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Social Media Users Are Lovin’ It: How Causal Impact Models Help Inform Engagement

Wharton Customer Analytics

Analytics Accelerator Case Study

Social Media Users Are Lovin’ It: How Causal Impact Models Help Inform Engagement

Objective

McDonald’s, the world’s largest restaurant chain by revenue, sought to examine how they could best utilize social media activities to drive sales, boost engagement, and create positive brand sentiment. To that end, they partnered with the Analytics Accelerator at Wharton Customer Analytics. A team of Wharton students successfully distilled the overall aim of the project into three objectives:

Determine the impact of – and differences between – organic social media activity and paid social activity, and discover how best to optimize organic social media strategies to maximize sales
Identify the primary drivers of social media engagement and optimize posts to encourage it
Establish a metric for brand affinity and determine what drives brand affinity

Approach

Objective 1: Sales

To determine the impact of organic (unpaid) social media activities on sales, students experimented with a variety of regression and time-based models, ultimately settling with a time-based approach. After identifying significant predictors, they created metrics to analyze several attributes, including the length of each post, media type (picture, video, etc.), and product associations to determine their impact on sales. To measure the incremental impact of campaign (paid) social media activities, the team utilized a causal impact model based on Bayesian Structural Time Series (BSTS). The model worked to examine whether an intervention (the paid campaign) had a statistically significant impact on a target variable (total sale amount).

Objective 2: Engagement

To determine how to optimize McDonald’s posts for social media engagement, the student team tackled two items. They first had to develop a metric that truly measures the level of engagement on a given post. Secondly, they had to identify the conditions (a post’s content, timing, etc.) under which they could best examine the metric.

Objective 3: Brand Affinity

To define the metric for brand affinity, the team utilized a three-step approach: brand affinity definition and metric selection, metric creation, and implementation of the composite brand affinity metric. Once they defined these elements, they conducted various analyzes to uncover trends.

Key Takeaways

Objective 1: Sales

From their modeling, students discovered that a given social media post’s reach, number of likes/reactions, and number of negative comments all impacted sales in a statistically significant way. Specifically, a post’s reach and its number of likes/reactions positively correlate to sales.

When controlling for time periods, the team also discovered that most paid campaigns resulted in a significant, positive increase of sales for the associated products. For instances in which product-specific data was not available, students found that certain paid campaigns can result in a significant increase in total sales as well.

Objective 2: Engagement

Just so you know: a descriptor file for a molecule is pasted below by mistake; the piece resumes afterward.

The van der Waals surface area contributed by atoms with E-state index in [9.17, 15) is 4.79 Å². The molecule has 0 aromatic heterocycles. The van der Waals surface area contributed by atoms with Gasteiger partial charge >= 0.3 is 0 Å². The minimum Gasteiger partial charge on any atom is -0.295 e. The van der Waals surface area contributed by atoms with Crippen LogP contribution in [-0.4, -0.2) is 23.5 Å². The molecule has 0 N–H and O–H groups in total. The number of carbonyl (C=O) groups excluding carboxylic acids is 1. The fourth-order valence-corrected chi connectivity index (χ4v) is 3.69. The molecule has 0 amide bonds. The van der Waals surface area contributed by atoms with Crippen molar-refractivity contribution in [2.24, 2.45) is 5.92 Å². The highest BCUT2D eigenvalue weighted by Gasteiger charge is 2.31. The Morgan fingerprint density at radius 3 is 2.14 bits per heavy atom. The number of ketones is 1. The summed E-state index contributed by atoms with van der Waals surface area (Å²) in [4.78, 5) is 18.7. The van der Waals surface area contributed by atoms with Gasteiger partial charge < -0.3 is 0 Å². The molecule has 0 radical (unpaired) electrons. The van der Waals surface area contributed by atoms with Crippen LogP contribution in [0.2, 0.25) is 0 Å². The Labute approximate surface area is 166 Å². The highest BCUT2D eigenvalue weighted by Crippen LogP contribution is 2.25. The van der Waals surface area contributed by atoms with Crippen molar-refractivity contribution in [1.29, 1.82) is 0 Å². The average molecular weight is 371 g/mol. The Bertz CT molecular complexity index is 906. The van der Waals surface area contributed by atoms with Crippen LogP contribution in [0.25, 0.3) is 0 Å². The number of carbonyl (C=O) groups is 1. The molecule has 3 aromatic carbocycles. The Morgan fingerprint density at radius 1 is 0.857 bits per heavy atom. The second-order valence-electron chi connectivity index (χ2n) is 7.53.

The Analytics Accelerator team was able to uncover a number of valuable insights regarding McDonald’s social media engagement:

Posts with interactive media types, such as videos and carousels, outperform posts with stationary media types, like images and text
Posts with clear and explicit products, like Big Mac, have higher engagement rates
Twitter users more often engage with tweets that contain fewer than 100 characters
Posts containing a cultural or celebrity-related keyword have a higher engagement rate
Typically, Facebook posts receive “deeper” levels of engagement than posts on other social media channels

Objective 3: Brand Affinity

Regarding brand affinity, students were able to determine the following:

Brand affinity is highly contextual and content-specific
Product association plays a large role
Different social media platforms impact brand affinity
Using prompts helps to drive engagement and affinity

Recommendations

To increase sales, the team recommend the following to McDonald’s:

Increase the frequency of short posts (fewer than 64 characters)
Prioritize posts with distinct product associations, as they perform better
Although posts with video perform better on average, photos show potential, and should be experimented with
Instagram, posts with cultural associations, and posts with celebrity mentions should all be boosted and prioritized
Brand social posts appear to be underutilized

In terms of brand affinity, the team believes that posts should have a clear product association as much as possible. They also suggest experimenting to test promising areas which have a small sample size, and to continue tweaking the brand affinity metric. It may be helpful to identify causal links of the brand affinity elements with sales, satisfaction scores, or other target metrics.

About the Analytics Accelerator

Every fall and spring semester, Wharton Customer Analytics hosts the Analytics Accelerator, an experiential learning program that pairs students with a company to solve a real-world business problem using the company’s actual datasets and the latest techniques including machine learning and AI.

Learn More

The post Social Media Users Are Lovin’ It: How Causal Impact Models Help Inform Engagement appeared first on Wharton Customer Analytics.

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